Top Ten Summer Rieslings for Under $25

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The level of ripeness will definitely help you whittle down which wines you’re keen on. Because the German wine regions and single-vineyard sites are varied in style and flavor, this will be a brief and basic introduction to how to pick a region and what to roughly expect from that region. It’s not formulaic, although there is a degree of precision as the Germans are often wont to do—German wine’s styles and flavors are consistent, but vary from one vintage to another, but this can serve as a rough guideline for getting you started.

Please let me know what else you like to drink! Are you a Riesling newbie, or a junkie like me? If you have favorite pairings, vintages, or producers, I’d love to hear them in the comments section.

2007 Donnhoff Oberhauser Leistenberg

Jess Watsky’s Top Ten Summer Rieslings for Under $25

1. 2010 AJ Adam Dhron Hofberg Kabinett (MSRP: $22) AJ Adam is one of my favorite new, young producers. This particular wine is bright and zingy in style, with a piercing acidity. We like this with seared duck confit and raspberry sauce.

2. 2007 Selbach-Oster Zeltinger Sonnehnuhr Kabinett (MSRP: id="mce_marker"5) 2007 has been one of the best German wine vintages of the decade. This also happens to be one of the best values. This is a citrus-forward, fruity example of a wine with a brightly acidic flavor and pleasant sweetness. Try this with grilled pineapple slices and sriracha-marinated grilled chicken.

3. 2010 Hermann J. Weimer Dry Reserve (MSRP: 19) This Finger Lakes producer rivals some of the best modern German producers today. The Wiemer 2010 vintage produced some austere, dry wines, with saline, acidic nuances of lemon rind and grapefruit best enjoyed with grilled balsamic-soaked plums and polenta for dessert.

4. 2010 Willi Haag Brauneberger Juffer Kabinett (MSRP: id="mce_marker"9) A classic producer, Willi Haag makes some of the sweetest, most approachable Kabs I’ve had this year. Green apples, slate, pineapple, and chalk are some of the dominant flavors in this one. Pad thai or chicken satay will go wonderfully with this.

5. 2010 Donnhoff Oberhauser Leistenberg Kabinett (MSRP: $24) Donnhoff is one of Germany’s most renowned and celebrated producers. The Oberhauser Leisteinberg site offers a consistent flavor profile and quality, with an expressive, light texture and aromatic flavors of mango, apricot, and minerals. Despite its levity, it holds up well to spicier dishes, so bring out the buffalo wings or spicy salsa and enjoy!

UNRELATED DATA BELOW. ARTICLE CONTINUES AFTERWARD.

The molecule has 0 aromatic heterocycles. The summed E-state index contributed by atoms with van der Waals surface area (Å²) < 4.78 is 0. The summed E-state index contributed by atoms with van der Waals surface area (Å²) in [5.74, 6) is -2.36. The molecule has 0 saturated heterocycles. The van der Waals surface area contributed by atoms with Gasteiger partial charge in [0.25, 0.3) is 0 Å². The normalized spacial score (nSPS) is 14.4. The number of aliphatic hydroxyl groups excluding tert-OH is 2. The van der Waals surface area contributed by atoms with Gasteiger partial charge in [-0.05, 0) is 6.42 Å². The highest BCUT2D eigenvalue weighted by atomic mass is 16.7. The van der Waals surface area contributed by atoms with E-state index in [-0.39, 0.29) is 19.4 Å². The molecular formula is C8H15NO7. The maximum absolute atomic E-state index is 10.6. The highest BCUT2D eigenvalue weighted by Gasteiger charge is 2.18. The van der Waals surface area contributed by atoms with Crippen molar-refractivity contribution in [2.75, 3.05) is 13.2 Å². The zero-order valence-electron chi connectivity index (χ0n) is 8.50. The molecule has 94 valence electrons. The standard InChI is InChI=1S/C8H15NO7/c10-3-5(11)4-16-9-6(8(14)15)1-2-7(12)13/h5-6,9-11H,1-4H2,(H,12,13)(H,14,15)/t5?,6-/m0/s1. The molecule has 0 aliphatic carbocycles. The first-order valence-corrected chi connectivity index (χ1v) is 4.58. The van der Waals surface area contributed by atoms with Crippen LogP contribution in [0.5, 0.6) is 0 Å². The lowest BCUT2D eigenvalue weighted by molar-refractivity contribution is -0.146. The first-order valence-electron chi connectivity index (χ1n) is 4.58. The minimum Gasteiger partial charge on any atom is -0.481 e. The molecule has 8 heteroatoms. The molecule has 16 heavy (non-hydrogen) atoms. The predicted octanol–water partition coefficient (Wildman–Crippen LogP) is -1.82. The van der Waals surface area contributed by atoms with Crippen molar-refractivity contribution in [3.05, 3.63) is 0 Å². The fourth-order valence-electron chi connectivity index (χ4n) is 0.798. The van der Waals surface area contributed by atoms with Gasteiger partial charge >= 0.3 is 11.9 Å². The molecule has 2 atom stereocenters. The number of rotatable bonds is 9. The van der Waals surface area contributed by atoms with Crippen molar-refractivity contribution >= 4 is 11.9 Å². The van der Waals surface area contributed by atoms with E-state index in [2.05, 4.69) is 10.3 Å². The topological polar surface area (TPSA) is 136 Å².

6. 2010 Fitz-Ritter Riesling Sekt (MSRP: id="mce_marker"5) What a way to spice up a casual occasion! This is one of my favorite wines of the year. It combines all the playful fun of bubbly wine with the depth of Riesling flavor. Try this with shredded chicken tacos and homemade salsa verde. Its spritely, spritzy citrus and brown sugar notes are sure to delight anyone.

7. 2005 Zind-Humbrecht Riesling Turckheim (MSRP: $23) This is an Alsatian wine from famed producer Zind-Humbrecht. Known for their quirky GC wines, their estate and site wines are just as fascinating and high in quality. The ’05 is honeyed, with a petrol nose and sweet finish. I like this with a brinier-flavored dish, like salmon and cilantro sauce.

8. 2010 Dr. H. Thanisch Bernkasteler Badstube Kabinett (MSRP: $24) If you’re looking for a drier wine with a more aromatic, floral set of flavors, this is the perfect Riesling for you. With an herbaceous, lemon-driven nose and orange zest and honey nose, this wine is blazingly acidic, but has a lot going on. This is great to cut the indulgence of a classic German dish, schnitzel and spatzle.

9. 2007 Dr. Loosen Wehlener Sonnenuhr Spatlese (MSRP: $22) With its Granny Smith apple flavors and brown sugar nose, this is a great wine from an exceptional vintage for you to introduce yourself to Riesling with. It’s a really easy, inexpensive drinker, so be sure to have a few bottles on hand. With a dish like tikka masala chicken enchiladas, what’s not to love?

10. 2007 St. Urbans-Hof Ockfener Bockstein Spatlese (MSRP: $23) Here’s one for the sweet teeth out ther3—this is a maple-tinged, brown sugar-heavy wine. Very rich and sweet, could pass for a dessert wine. Try this with a honey-cumin crème brulee or a selection of harder cheeses and bread.

If you enjoyed this and would like to find out more about German Riesling and other quirky wines, visit Jess's wine critiquing and education site, Nobly Rotten. For snarky food writing, check out her other site, Foodette Reviews, for recipes, reviews, and more!


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